I was at an event the other day and I was asked by a twelve year old ‘But what do I have to DO to be a writer?’ The obvious answer was WRITE! But I knew that wasn’t quite what she meant. The trouble about being a writer is that isn’t like a lot of jobs. There isn’t a set way into it like there is for a job like teaching or being a lawyer or a vet. In fact, most writers I know have done lots of different jobs before becoming a writer and many still have another job as well as writing. Yes, you can do a course in creative writing but writers don’t have to have any particular training. That’s one of the great things about it in my opinion. Anyone can become a writer no matter how old they are, where they live, what their formal qualifications are. All you need is the ability to write, the determination not to be put off by rejections, the self control that will make you sit down and write a whole book all the way to the end and a large (very large) chunk of luck!
So, here are my top tips…
Practise writing as much as you can and always look at what you’ve written and work out what is good and what could be better. Writing takes a certain innate talent but it is also a skill to construct a satisfying story and like any skill it improves with practising. So write lots and always aim to make your latest piece of writing better than your last.
Don’t let people put you off. I had seven years of rejection letters and although many of my friends and family started off being supportive after seven years a lot of them were saying maybe I should think about doing something else. But I kept going, I got the chunk of luck I needed and now I’ve had over 160 books published. I’m not saying be arrogant and think the world is wrong and your work SHOULD be published but keep believing that you can be a good enough writer, be open to learning, keep trying and keep improving and hopefully one day your persistence will pay off.
And then there’s the practical side. Once you’ve written something you think might be good enough to be published you will need to send it to a publisher or to a literary agent. If an agent takes you on they will then do the hard work of sending your manuscript round different publishers and hopefully getting it published. In fact, some publishers will also only look at manuscripts submitted by an agent. But agents get approached by a lot of writers and it can be very difficult to get taken on by one. I was rejected by loads! You can find out the names of agents and publishers in either The Writers’ and Artists’ Yearbook, The Writers’ Handbook or by looking on the Internet.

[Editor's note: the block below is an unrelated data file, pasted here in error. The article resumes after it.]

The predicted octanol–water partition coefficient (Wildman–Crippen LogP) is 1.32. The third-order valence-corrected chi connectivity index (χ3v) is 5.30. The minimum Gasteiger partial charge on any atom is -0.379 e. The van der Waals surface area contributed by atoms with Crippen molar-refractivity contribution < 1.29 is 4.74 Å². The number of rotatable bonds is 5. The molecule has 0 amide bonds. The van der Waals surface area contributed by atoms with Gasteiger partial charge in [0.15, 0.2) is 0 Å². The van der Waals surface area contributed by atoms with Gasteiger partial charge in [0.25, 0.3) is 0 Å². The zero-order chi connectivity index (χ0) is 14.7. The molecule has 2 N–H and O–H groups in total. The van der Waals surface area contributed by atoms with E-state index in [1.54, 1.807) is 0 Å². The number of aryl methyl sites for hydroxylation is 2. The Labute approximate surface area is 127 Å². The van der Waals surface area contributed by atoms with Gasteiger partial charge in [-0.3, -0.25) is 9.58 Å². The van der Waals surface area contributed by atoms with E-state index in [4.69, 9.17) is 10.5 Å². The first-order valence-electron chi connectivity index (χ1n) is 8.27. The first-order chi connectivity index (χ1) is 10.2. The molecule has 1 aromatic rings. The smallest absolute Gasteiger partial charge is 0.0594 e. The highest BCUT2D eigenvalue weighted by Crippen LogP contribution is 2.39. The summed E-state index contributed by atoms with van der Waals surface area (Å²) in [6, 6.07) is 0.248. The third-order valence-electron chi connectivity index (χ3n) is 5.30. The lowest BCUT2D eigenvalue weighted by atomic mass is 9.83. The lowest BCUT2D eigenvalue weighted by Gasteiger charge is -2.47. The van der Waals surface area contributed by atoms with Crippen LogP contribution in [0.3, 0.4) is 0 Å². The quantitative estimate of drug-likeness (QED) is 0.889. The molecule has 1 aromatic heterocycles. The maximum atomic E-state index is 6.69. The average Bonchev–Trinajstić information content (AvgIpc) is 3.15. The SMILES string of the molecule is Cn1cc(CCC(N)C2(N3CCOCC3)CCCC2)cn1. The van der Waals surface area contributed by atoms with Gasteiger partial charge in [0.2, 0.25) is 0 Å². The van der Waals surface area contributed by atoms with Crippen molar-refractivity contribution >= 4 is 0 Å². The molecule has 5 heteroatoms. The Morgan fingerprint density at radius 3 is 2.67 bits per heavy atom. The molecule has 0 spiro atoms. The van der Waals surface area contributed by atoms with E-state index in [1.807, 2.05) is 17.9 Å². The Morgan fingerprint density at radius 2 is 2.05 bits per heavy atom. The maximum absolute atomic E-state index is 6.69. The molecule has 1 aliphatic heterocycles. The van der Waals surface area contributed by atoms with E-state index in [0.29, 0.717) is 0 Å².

If you decide to send your manuscript off to a publisher directly then do some research first before you send it. Publishers rarely want to publish two series that are very similar, so a publisher who has a unicorn series already will probably not want another unicorn series for the same age group so you would be better of sending your idea to a different publisher, one who publishes that kind of thing but without having anything too similar in their list. Also look at the word length. There are no hard and fast rules but as a rough guide a series book for 5-8 year olds will be somewhere between 4,000 and 8, 000 words and a series book for 8-12s will be between 10,000 and 25,000 words. A stand alone novel might well be longer. Checking these sorts of things before you send a manuscript off and having an idea of who your book is for, what age group, what type of reader will make your work look more professional.
And that’s it! Hopefully an agent or publisher will sign you up and that’s how you become a writer. For any of you reading this who do want to be a writer GOOD LUCK and don’t give up!